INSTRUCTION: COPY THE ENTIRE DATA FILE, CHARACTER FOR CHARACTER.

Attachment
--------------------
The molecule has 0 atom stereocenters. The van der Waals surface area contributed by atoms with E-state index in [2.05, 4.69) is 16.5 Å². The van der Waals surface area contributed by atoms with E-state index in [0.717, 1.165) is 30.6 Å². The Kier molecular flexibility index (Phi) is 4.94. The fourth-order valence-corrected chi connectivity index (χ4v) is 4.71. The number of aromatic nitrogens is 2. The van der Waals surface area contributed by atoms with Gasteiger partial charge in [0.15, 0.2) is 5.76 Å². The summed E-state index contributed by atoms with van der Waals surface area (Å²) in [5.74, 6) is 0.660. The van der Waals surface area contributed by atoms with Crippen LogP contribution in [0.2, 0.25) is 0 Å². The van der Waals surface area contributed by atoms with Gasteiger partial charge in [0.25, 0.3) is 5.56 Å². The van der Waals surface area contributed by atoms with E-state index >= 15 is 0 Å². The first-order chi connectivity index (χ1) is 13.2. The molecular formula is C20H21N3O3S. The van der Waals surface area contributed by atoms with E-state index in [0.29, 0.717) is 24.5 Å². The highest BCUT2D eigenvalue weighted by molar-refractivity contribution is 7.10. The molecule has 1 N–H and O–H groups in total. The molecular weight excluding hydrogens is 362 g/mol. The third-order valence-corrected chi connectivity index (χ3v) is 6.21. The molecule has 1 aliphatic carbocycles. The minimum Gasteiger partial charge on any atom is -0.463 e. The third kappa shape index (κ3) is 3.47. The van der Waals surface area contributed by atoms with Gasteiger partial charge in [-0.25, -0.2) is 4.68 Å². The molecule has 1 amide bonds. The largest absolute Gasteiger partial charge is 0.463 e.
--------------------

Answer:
The molecule has 0 atom stereocenters. The van der Waals surface area contributed by atoms with E-state index in [2.05, 4.69) is 16.5 Å². The van der Waals surface area contributed by atoms with E-state index in [0.717, 1.165) is 30.6 Å². The Kier molecular flexibility index (Phi) is 4.94. The fourth-order valence-corrected chi connectivity index (χ4v) is 4.71. The number of aromatic nitrogens is 2. The van der Waals surface area contributed by atoms with Gasteiger partial charge in [0.15, 0.2) is 5.76 Å². The summed E-state index contributed by atoms with van der Waals surface area (Å²) in [5.74, 6) is 0.660. The van der Waals surface area contributed by atoms with Crippen LogP contribution in [0.2, 0.25) is 0 Å². The van der Waals surface area contributed by atoms with Gasteiger partial charge in [0.25, 0.3) is 5.56 Å². The van der Waals surface area contributed by atoms with E-state index >= 15 is 0 Å². The first-order chi connectivity index (χ1) is 13.2. The molecular formula is C20H21N3O3S. The van der Waals surface area contributed by atoms with E-state index in [0.29, 0.717) is 24.5 Å². The highest BCUT2D eigenvalue weighted by molar-refractivity contribution is 7.10. The molecule has 1 N–H and O–H groups in total. The molecular weight excluding hydrogens is 362 g/mol. The third-order valence-corrected chi connectivity index (χ3v) is 6.21. The molecule has 1 aliphatic carbocycles. The minimum Gasteiger partial charge on any atom is -0.463 e. The third kappa shape index (κ3) is 3.47. The van der Waals surface area contributed by atoms with Gasteiger partial charge in [-0.25, -0.2) is 4.68 Å². The molecule has 1 amide bonds. The largest absolute Gasteiger partial charge is 0.463 e.